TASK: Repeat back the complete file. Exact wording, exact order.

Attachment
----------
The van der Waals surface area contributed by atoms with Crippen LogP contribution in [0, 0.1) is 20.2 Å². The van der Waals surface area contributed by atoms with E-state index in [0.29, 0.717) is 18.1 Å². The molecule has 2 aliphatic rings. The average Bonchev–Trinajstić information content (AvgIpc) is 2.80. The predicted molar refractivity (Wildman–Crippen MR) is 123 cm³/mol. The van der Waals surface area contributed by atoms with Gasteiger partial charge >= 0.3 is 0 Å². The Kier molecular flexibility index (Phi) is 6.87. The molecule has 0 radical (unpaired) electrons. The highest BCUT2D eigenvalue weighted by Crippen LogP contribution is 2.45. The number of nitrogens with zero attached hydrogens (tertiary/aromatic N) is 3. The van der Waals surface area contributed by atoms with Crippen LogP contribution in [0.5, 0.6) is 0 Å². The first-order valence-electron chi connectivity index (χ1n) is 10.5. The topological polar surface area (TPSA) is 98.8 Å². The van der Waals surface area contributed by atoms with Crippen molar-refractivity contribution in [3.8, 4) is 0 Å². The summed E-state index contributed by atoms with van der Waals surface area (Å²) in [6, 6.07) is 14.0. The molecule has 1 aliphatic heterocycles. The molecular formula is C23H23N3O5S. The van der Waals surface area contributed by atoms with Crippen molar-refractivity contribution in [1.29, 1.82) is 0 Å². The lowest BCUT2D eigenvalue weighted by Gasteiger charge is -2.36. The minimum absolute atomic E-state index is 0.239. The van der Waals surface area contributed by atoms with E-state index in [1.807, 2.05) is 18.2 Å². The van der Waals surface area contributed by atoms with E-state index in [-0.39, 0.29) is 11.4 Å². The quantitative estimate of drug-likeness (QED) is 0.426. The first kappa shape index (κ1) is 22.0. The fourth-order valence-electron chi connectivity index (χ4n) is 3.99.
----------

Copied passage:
The van der Waals surface area contributed by atoms with Crippen LogP contribution in [0, 0.1) is 20.2 Å². The van der Waals surface area contributed by atoms with E-state index in [0.29, 0.717) is 18.1 Å². The molecule has 2 aliphatic rings. The average Bonchev–Trinajstić information content (AvgIpc) is 2.80. The predicted molar refractivity (Wildman–Crippen MR) is 123 cm³/mol. The van der Waals surface area contributed by atoms with Gasteiger partial charge >= 0.3 is 0 Å². The Kier molecular flexibility index (Phi) is 6.87. The molecule has 0 radical (unpaired) electrons. The highest BCUT2D eigenvalue weighted by Crippen LogP contribution is 2.45. The number of nitrogens with zero attached hydrogens (tertiary/aromatic N) is 3. The van der Waals surface area contributed by atoms with Crippen LogP contribution in [0.5, 0.6) is 0 Å². The first-order valence-electron chi connectivity index (χ1n) is 10.5. The topological polar surface area (TPSA) is 98.8 Å². The van der Waals surface area contributed by atoms with Crippen molar-refractivity contribution in [3.8, 4) is 0 Å². The summed E-state index contributed by atoms with van der Waals surface area (Å²) in [6, 6.07) is 14.0. The molecule has 1 aliphatic heterocycles. The molecular formula is C23H23N3O5S. The van der Waals surface area contributed by atoms with Crippen molar-refractivity contribution in [1.29, 1.82) is 0 Å². The lowest BCUT2D eigenvalue weighted by Gasteiger charge is -2.36. The minimum absolute atomic E-state index is 0.239. The van der Waals surface area contributed by atoms with E-state index in [1.807, 2.05) is 18.2 Å². The van der Waals surface area contributed by atoms with E-state index in [-0.39, 0.29) is 11.4 Å². The quantitative estimate of drug-likeness (QED) is 0.426. The first kappa shape index (κ1) is 22.0. The fourth-order valence-electron chi connectivity index (χ4n) is 3.99.